Dropbox, the cloud-computing company, in August posted a job opening for a head of diversity who can help lead the company's diversity and inclusion efforts. Mark Ovaska/Bloomberg via Getty Images

Nine months after releasing its first workforce diversity report, Dropbox is finally looking for someone to be its head of diversity, according to multiple job listings that were recently posted online.

The cloud-computing tech company is looking for someone who will "develop specific strategies to embed diversity and inclusion into Dropbox’s day-to-day operations, practices, processes and employee development," according to the job description, which was posted on LinkedIn last week. Whoever gets the job will work closely with Dropbox's recruiting team as well as provide the company's leaders with strategic counseling when it comes to diversity. Already, 65 people have applied for the position, according to LinkedIn.

Last year, women represented just 34 percent of Dropbox's workforce, while Hispanics accounted for 4 percent. African-Americans made up one percent, according to the company's diversity report, which was released in November. That's par for the course in the rest of the tech industry.

The new job opening comes a month after the company's lack of diversity was put on display when Angelica Coleman, an African-American woman and former Dropbox employee, spoke out about her time at the company. Coleman told International Business Times that she was often mistaken for one of the few other African-American women at Dropbox, that her colleagues did little to engage and learn about her interests and that one colleague told her "Black people get shot and killed every day -- it's not that big of a deal," after the shooting of Michael Brown in Ferguson, Missouri.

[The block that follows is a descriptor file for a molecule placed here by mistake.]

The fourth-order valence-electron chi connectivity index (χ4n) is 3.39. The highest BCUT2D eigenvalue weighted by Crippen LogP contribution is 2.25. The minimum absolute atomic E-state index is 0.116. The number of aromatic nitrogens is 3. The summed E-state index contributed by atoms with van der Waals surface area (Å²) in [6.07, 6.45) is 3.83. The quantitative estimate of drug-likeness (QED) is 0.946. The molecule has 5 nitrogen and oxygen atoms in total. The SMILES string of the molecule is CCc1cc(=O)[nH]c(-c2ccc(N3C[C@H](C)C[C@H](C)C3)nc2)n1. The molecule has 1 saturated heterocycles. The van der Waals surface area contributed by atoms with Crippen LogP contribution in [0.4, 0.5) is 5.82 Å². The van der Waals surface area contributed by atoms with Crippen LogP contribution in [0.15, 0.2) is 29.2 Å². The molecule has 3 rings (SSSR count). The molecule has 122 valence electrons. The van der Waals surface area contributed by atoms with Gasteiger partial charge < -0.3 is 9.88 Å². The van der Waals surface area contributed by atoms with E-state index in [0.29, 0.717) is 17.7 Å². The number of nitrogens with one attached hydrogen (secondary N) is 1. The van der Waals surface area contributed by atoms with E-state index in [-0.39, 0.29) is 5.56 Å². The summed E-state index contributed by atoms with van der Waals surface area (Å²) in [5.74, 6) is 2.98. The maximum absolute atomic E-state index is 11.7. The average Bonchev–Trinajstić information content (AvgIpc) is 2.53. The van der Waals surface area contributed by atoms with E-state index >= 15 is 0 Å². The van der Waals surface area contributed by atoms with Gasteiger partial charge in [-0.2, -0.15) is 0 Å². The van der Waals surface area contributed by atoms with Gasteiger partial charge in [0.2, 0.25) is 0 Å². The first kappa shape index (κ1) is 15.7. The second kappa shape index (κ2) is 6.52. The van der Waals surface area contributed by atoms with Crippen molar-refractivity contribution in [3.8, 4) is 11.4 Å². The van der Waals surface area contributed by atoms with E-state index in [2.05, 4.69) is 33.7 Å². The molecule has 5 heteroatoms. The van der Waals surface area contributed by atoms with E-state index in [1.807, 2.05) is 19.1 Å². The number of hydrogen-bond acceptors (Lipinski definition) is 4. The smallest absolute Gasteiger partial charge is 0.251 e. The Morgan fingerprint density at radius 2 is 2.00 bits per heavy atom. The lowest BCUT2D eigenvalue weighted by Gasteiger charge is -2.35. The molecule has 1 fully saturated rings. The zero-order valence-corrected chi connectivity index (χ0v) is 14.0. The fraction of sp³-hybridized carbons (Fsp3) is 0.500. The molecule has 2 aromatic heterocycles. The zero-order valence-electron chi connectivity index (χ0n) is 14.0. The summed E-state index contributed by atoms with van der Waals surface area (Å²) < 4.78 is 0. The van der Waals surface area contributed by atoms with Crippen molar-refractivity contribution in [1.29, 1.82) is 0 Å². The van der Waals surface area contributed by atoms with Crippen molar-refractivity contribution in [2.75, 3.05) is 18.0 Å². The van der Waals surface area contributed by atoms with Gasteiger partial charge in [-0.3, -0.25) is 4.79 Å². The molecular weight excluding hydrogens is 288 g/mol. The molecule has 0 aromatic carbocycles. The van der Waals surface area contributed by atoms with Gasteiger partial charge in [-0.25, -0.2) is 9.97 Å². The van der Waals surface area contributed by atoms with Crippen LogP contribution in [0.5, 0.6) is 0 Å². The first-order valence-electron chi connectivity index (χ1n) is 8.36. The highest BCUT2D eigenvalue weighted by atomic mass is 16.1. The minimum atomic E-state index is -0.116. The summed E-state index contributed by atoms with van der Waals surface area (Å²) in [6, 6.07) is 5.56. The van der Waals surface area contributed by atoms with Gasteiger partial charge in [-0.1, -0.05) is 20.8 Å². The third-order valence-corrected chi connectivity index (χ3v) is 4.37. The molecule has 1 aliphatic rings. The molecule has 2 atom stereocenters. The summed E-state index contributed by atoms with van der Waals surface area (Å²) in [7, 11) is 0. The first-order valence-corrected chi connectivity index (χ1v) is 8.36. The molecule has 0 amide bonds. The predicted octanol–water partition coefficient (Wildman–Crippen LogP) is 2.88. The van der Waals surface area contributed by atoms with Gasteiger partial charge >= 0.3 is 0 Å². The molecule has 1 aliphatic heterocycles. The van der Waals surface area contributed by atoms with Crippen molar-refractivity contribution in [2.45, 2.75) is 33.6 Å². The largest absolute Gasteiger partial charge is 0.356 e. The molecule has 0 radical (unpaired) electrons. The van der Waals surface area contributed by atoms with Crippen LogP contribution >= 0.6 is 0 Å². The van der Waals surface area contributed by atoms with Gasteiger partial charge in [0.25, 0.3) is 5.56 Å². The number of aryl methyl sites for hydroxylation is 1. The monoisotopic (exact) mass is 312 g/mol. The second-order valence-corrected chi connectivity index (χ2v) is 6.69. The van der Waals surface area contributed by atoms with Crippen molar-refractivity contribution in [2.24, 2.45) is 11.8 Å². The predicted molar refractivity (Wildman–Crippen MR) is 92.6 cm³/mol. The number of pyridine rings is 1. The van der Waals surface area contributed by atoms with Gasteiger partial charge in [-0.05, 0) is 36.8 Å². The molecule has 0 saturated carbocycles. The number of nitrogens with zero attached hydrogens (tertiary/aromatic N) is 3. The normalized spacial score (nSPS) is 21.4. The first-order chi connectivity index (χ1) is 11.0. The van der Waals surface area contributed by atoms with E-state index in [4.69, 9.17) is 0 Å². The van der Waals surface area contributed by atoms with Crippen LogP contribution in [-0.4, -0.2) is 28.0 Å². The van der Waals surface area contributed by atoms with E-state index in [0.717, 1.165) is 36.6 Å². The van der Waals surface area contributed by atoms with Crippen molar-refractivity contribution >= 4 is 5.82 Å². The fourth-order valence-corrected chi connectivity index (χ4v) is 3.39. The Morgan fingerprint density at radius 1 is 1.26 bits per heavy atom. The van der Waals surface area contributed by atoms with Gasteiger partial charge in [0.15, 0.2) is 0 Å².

In Silicon Valley, most major tech companies like Intel, Yelp and Pinterest have a chief diversity officer, a head of diversity and inclusion or a diversity programs specialist of some kind. Although Dropbox is late to the game, the company's job posting seems to indicate the company is getting more serious about its efforts to hire more women, African-Americans and Hispanics.

Dropbox's job listing adds to a relatively strong month for diversity in Silicon Valley. Apple and Intel this week each released their latest diversity reports and showed solid progress. Hewlett-Packard, meanwhile, announced the inclusion of several women and African-Americans on the boards of its two new companies, and Yelp told IBTimes that its 2015 diversity report, set to be released later this month, will show gains for women and minorities.